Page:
Oil Wastewater Is Being Used to Irrigate California’s Crops
Want some petroleum chemicals and other toxic waste with your California vegetables? You already are.
That is the bottom line in a new study recently conducted by Environmental Working Group (EWG).
The numbers are frightening no matter how one looks at them. Based on EWG’S analysis, approximately 100,000 acres of food crops in California’s Central Valley were irrigated with oil field wastewater during the past three years.
The oil companies produced the wastewater in the normal course of doing business. According to public reports, those companies say they used more than 2 million gallons of chemicals for their work. Of those, at least 16 of them in common use are chemicals California classifies as carcinogens or reproductive toxicants, as identified by Proposition 65 law in the state. The wastewater from those chemicals is recycled and then sold to irrigation districts, mostly in Kern County.
The concern in having such wastewater in among California big food production areas is obvious. As Bill Allayaud, EWG’S Caifornia director of governmental affairs said, “The overlap of fracking chemicals and the chemicals used in conventional drilling is troubling.”
EWG escalated these results, which are now in the hands of an expert panel brought together by the state to see if the practice of using such waters for irrigation is safe for the final crops – and the humans who eat them. The expert panel began its analysis by ordering the oil companies to disclose what chemicals were used in their processes. That has not gone as well as expected. While the companies did release records for 198 commercial additives, they also noted that as many as 40 percent of the additives involved were not being named because they were considered ‘trade secrets’. That information may eventually come out, but not without further court action unfortunately.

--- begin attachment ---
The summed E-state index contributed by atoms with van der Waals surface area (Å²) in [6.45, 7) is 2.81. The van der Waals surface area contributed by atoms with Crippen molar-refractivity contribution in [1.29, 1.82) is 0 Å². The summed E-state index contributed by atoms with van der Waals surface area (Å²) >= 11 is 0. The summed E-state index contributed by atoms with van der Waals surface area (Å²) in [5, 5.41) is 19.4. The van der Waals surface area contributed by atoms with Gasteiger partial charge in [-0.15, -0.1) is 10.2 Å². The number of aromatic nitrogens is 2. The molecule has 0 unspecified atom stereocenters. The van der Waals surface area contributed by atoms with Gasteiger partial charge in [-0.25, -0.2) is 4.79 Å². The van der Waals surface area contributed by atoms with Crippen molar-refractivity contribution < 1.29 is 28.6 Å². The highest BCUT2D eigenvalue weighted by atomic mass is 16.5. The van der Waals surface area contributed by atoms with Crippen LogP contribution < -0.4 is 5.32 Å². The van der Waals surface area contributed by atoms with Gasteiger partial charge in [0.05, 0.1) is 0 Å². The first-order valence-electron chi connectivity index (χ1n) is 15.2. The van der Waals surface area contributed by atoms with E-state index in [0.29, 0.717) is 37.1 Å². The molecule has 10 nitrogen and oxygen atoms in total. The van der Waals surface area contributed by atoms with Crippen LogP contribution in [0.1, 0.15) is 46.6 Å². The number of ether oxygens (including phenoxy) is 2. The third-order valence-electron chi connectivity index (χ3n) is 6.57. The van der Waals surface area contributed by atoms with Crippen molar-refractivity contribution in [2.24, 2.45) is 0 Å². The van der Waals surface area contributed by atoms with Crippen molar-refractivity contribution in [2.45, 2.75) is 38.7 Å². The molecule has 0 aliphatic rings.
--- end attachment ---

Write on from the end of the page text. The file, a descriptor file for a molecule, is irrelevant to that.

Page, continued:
A surprise in what was disclosed by the oil companies is that 40 percent of the chemicals named by the chemical companies as used in their processes have also been used in fracking in California. Considering that the water board in parallel has claimed that no water from fracked oil wells is used in crop irrigation, the presence of those common chemicals in the list is disturbing.
While the study is going on, the state water board will not stop the practice. EWG itself supports that, as Tasha Stoiber, an EWG Senior Scientist and report author, said, “No one should stop eating produce from California. But there are too many unanswered questions about whether crops could take up the chemicals in the wastewater and whether that could harm people’s health.”
There have only been three studies so far of the wastewater. Those were done by outside consultants, but paid for either by the oil companies themselves or the irrigation districts buying the wastewater. The analysis to date was debatable for yet another reason, with one of the studies making its conclusions solely on the basis of five water samples gathered in a single day.
Until truly independent scientific studies of the wastewater are conducted, and until the full list of all chemicals involved is disclosed, it will be impossible to verify the true safety of the irrigation water being used in Central California. At least now, however, awareness is up and some answers may finally be brought to light to help keep the crops safe for everyone.